DEA, TSA Sued For Stealing 79-Year-Old Man's Life Savings From His Daughter At An Airport
from the take-what-thou-wilt-that-is-the-whole-of-the-law-i-guess dept
The DEA doesn’t really want to stop the flow of drugs into the country. Let’s not kid ourselves. Better yet, let’s not allow the DEA to kid us it’s in the drug enforcement business. It’s in the cash business. It wants to seize cash. It is so cash-focused it hires TSA agents to alert the DEA whenever they see cash in people’s luggage. It also regularly peruses airplane and railway passenger manifests to find targets it feels might be carrying cash.
Forfeiture laws make this easy. They make seizing cash so easy hundreds of law enforcement agencies engage in the same fishing trips for cash, ignoring drugs and seizing money from drivers traveling out of the states they’re supposed to be defending against incoming drugs.
It’s not illegal to travel while carrying large amounts of cash. But it may as well be. The Institute for Justice is representing a 79-year-old man who had his life savings seized by the DEA at an airport — a seizure that has not been followed up with any official accusations (charges, indictments) of wrongdoing.
Terry [Rolin], 79, is a retired railroad engineer born and raised in Pittsburgh. For many years, he followed his parents’ habit of hiding money in the basement of their home. When Terry moved out of his family home and into a smaller apartment, he became uncomfortable with keeping a large amount of cash. Last summer, when his daughter Rebecca was home for a family event, Terry asked her to take the money and open a new joint bank account that he could use to pay for dental work and to fix his truck, among other needs.
Rolin gave his lifetime savings of $82,373 to his daughter. She checked to see if it was illegal to travel with this large amount of cash. She discovered it wasn’t and packed it in her luggage. But a TSA agent spotted the cash and detained her for questioning by Pennsylvania State Troopers. Eventually, she was allowed to leave. But she was stopped by DEA agents when she attempted to board her plane.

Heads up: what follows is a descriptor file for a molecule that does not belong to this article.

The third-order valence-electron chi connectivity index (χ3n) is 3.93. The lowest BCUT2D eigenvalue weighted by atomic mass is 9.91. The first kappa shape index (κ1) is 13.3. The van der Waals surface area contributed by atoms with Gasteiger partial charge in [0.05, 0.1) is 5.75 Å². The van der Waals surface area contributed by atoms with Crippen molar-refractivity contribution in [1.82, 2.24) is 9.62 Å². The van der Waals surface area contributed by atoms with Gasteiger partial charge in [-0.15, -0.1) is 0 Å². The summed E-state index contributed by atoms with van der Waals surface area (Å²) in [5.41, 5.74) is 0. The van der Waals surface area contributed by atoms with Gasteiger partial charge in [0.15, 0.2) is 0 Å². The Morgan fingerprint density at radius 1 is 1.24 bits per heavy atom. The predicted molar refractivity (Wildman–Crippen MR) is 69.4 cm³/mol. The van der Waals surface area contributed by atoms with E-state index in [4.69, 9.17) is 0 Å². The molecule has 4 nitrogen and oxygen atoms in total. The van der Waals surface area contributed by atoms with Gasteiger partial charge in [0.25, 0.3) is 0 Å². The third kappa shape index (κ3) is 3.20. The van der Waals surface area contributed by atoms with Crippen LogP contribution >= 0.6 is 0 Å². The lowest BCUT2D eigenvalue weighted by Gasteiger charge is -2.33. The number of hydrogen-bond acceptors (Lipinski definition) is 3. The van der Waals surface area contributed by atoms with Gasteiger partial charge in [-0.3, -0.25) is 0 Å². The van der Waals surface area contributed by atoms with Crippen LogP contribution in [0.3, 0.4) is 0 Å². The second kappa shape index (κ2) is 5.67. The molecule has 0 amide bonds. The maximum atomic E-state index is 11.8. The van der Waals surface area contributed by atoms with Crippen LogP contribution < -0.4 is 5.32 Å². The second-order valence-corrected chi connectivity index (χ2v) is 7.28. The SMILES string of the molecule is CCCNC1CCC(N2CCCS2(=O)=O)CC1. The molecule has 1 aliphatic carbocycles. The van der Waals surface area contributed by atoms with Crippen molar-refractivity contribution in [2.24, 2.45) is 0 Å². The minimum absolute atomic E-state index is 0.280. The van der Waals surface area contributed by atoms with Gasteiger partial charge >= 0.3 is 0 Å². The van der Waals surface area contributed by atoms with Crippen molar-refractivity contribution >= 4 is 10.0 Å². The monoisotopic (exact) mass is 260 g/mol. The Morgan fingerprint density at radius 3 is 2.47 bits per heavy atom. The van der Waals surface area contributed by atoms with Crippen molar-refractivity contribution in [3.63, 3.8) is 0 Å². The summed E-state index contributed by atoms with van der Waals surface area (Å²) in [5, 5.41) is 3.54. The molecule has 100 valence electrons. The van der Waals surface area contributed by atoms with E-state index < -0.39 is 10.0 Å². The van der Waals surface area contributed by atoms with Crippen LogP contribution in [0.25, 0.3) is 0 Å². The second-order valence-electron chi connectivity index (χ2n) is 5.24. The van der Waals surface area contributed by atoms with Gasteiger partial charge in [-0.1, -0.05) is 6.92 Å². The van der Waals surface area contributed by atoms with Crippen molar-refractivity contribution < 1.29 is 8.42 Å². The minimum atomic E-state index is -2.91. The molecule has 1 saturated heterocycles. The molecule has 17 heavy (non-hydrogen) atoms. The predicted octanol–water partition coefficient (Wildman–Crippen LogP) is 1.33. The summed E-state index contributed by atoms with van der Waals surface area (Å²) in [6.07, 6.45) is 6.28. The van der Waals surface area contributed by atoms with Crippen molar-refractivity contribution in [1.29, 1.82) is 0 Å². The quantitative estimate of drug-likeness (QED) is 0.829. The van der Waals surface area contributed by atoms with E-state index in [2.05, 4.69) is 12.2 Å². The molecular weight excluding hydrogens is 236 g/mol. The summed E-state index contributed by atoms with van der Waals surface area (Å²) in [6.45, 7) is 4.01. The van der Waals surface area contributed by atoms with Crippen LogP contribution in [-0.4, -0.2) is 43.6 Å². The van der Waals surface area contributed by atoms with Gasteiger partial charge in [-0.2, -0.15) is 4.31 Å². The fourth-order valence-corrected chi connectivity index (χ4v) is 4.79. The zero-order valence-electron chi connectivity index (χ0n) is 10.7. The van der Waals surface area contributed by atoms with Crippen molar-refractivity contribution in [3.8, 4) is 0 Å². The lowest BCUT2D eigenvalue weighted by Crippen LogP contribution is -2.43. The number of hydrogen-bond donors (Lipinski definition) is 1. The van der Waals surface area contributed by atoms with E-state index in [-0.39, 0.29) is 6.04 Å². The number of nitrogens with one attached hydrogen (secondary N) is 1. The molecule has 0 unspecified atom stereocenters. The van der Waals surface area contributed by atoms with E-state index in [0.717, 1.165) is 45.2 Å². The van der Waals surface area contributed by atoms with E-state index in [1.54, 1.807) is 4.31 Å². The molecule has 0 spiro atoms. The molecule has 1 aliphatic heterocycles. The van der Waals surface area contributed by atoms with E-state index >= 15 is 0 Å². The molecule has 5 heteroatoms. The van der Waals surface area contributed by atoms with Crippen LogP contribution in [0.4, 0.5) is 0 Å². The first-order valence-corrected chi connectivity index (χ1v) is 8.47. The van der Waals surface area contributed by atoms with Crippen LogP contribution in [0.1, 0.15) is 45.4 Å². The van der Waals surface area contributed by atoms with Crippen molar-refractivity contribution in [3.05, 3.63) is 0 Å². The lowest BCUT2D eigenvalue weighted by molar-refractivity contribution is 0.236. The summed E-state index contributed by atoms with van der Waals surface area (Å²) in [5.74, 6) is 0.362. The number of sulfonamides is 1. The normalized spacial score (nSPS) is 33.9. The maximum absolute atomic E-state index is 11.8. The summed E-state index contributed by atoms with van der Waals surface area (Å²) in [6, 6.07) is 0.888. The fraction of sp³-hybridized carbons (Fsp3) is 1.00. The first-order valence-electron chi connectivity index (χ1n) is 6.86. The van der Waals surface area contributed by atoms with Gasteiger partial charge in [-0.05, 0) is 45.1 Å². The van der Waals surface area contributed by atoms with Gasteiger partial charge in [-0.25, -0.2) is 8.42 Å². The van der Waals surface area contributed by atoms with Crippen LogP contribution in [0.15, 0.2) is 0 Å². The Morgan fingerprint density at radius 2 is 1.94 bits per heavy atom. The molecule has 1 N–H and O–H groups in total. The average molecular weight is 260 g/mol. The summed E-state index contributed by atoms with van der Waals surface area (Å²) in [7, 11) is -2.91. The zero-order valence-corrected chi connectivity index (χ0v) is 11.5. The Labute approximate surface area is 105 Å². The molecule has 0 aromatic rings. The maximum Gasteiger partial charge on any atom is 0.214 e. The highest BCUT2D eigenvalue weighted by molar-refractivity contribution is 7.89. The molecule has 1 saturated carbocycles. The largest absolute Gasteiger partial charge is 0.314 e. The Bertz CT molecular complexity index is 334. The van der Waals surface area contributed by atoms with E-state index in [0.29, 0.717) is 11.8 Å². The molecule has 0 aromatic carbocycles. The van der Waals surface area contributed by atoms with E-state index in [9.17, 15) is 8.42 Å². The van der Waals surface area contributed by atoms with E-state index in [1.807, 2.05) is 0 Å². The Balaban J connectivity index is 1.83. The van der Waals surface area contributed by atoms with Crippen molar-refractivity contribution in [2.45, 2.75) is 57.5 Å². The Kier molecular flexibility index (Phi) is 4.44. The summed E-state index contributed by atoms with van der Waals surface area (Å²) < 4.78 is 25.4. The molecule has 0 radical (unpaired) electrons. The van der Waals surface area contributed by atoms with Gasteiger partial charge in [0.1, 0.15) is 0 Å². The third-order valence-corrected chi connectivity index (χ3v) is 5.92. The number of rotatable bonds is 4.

Here’s what happened then, taken from Rolin and West’s proposed class action lawsuit [PDF] against the TSA and DEA:
Despite Rebecca’s explanation, and without probable cause, the DEA agent seized Terry’s life savings because it was greater than $5,000 and was thus considered a “suspicious” amount under DEA’s policy or practice regarding the seizure of cash from travelers at airports.
DEA has continued to hold Terry’s life savings since August 26, 2019, and has taken actions to permanently keep the money using civil forfeiture.
Neither Terry nor Rebecca has been arrested for or charged with any crime.
The initial and continued seizure of Terry’s life savings since August 26, 2019, has prevented him from replacing his teeth and repairing his truck, among other expenses.
According to the TSA’s own policies, it should not be scanning people’s luggage for “suspicious” amounts of cash. It is only supposed to be concerned with items that threaten airline security, like explosives and weapons. The suit says TSA agents routinely seize cash in contravention of these policies and do so even when it’s been determined the traveler and their belongings pose no security threat.
Instead agents flag any “large” amount of currency, which appears to be in the area of $10,000 or more. This is likely due to multiple law enforcement agencies falsely claiming large amounts of currency are suspicious, if not illegal. The DEA leans heavily on the TSA to perform this extraneous screening for it.
The DEA’s standards for “suspicion” are even laxer than those unofficially followed by the TSA. According to the lawsuit, the DEA will seize any amount over $5,000 whether or not probable cause exists to perform the seizure. Once the DEA has the money, it will eventually begin forfeiture proceedings. Time is of the essence for those fighting to get their money back, but the DEA is never in any hurry because it’s not its money and it has no immediate need for funds.
We already know the DEA is lousy and focused on easy wins, preferably those that involve forfeited funds. But the TSA is part of the problem. It focuses on cash despite it having no statutory authority to seize people simply because they’re carrying cash. The TSA does not prohibit people from carrying cash and has produced no evidence to back up its apparent belief these people are more dangerous or likely to be engaged in illegal activities as other passengers not carrying cash.
The lawsuit seeks a declaration finding the TSA and DEA’s actions unconstitutional and an injunction forbidding either agency from seizing individuals or their belongings solely on the basis of them carrying cash — something that is not actually illegal. If it is granted class status, this will make it much easier — and much less expensive — for others who have been abused by these federal agencies to demand their money back.